The same goes for the feelings of pain and loneliness when the therapist disappoints. That pain heals by catharsis just like the pain from trauma.
This is how the therapeutic relationship heals. At first the feeling is towards the therapist, and may be uncomfortable and threatening. As the therapist encourages exploration of what is happening, the feeling heals a little and becomes more safe. With safety, the mind is able to furnish the original context involving the parents and sibling. By that time, the therapist is able to serve as a comforting and empathic witness. Those are the conditions for catharsis: Feelings with their original details in a safe and empathic context.
There are still a few important points to clarify. First, there is some misconception in therapist circles that just having a healthy relationship with your therapist constitutes a “corrective emotional experience” and will heal you. Having a nice therapist who doesn’t have children or conflicting needs is not enough for healing and growth to take place. The reason is that “niceness” tends to reinforce our suppression of shameful, immature or problematic feelings. When feelings are suppressed, catharsis can’t take place. The troublesome moments in therapy, whether they involve feelings about the therapist or not, are the ones that can bring us to a cusp with important issues.
Second, let’s not mix up intellectual clarity with empathic understanding. “Mindfulness” doesn’t mean gaining an intellectual perspective. It refers more to an emotional sense of being understood and accepted. It is true that the therapist often has some wisdom about the situation and can share that with us, but the thing that makes for catharsis is the fact that the therapist is in tune with our intense feelings but not overwhelmed by them. It is the therapist’s empathy that activates neural networks representing safety. Intellectual understanding alone doesn’t necessarily mean empathy. Furthermore, “intellectualization” can and often does facilitate suppression of feeling, which, as stated above, means catharsis can’t take place.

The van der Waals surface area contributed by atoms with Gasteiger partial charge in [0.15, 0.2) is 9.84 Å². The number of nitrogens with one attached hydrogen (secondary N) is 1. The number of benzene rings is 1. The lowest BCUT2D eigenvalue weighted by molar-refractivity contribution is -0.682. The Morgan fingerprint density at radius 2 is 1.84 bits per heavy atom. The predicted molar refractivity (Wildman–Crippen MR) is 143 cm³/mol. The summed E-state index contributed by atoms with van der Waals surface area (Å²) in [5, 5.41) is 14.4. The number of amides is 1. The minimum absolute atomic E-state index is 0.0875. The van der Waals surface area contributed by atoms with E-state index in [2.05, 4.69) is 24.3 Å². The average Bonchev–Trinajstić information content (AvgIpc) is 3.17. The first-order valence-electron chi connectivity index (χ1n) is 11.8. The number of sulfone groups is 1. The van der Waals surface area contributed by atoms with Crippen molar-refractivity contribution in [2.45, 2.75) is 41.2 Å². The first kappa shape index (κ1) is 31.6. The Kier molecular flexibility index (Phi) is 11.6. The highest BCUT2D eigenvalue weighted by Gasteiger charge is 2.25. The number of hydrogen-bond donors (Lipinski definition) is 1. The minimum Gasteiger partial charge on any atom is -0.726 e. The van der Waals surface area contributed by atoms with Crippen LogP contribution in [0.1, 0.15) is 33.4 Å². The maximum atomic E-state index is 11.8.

Finally, what about feelings that come up when the therapist actually does something wrong. Therapists can make mistakes and do have counter-transferences. They can be caught unaware of their own emotions and can say or do things that are not in the patient’s best interest. If the error is not so grave as to end the therapy, then there is still work to do for both therapist and patient. This is the same as in other relationships where hurt is done. Forgiveness requires that the therapist address the event in some satisfactory way, as well as understanding the hurt done to the patient. Forgiving, too, involves the process of catharsis, whether we are forgiving a therapist or anyone else. Once again, there is a cusp between the feelings of hurt and anger that have been aroused by the error and feeling the therapist’s empathy with our hurt.
Now the complicated part. Much of the time, when the above scenario takes place, it also arouses feelings associated with unfinished business from the past. Just because the therapist has participated in creating the problem doesn’t mean the feelings all stem from the present. It is likely that there are also feelings from the past “piggybacked” on top of the present ones. How can you tell? When the feelings are out of proportion to what has happened in the present, it usually means that something from the past was activated as well. Unfortunately, in situations like this when the therapist’s role is not “clean” it is much more difficult to sort out which feelings come from where. The rule is this: Therapist and patient will first have to sort through and heal the present issue between them before clarifying what comes from the past. Only then, when present feelings are no longer so intense, is there a chance to identify and address what comes from the past. If clarity is not possible because of the murkiness of the situation, dealing with feelings from the past may have to wait till they are activated again under circumstances that are less confused.
Look at the SPSE (Scarsdale Psychotherapy Self-Evaluation) on this website. It will help you evaluate your therapist’s effectiveness in helping you. The cleaner your therapist’s work, the easier it will be to experience those feelings that belong to you on a cusp with safe and empathic feelings associated with the therapy. Then catharsis will happen and you will progress.
Be sure to check the other posts in this series. See categories. Go to the next one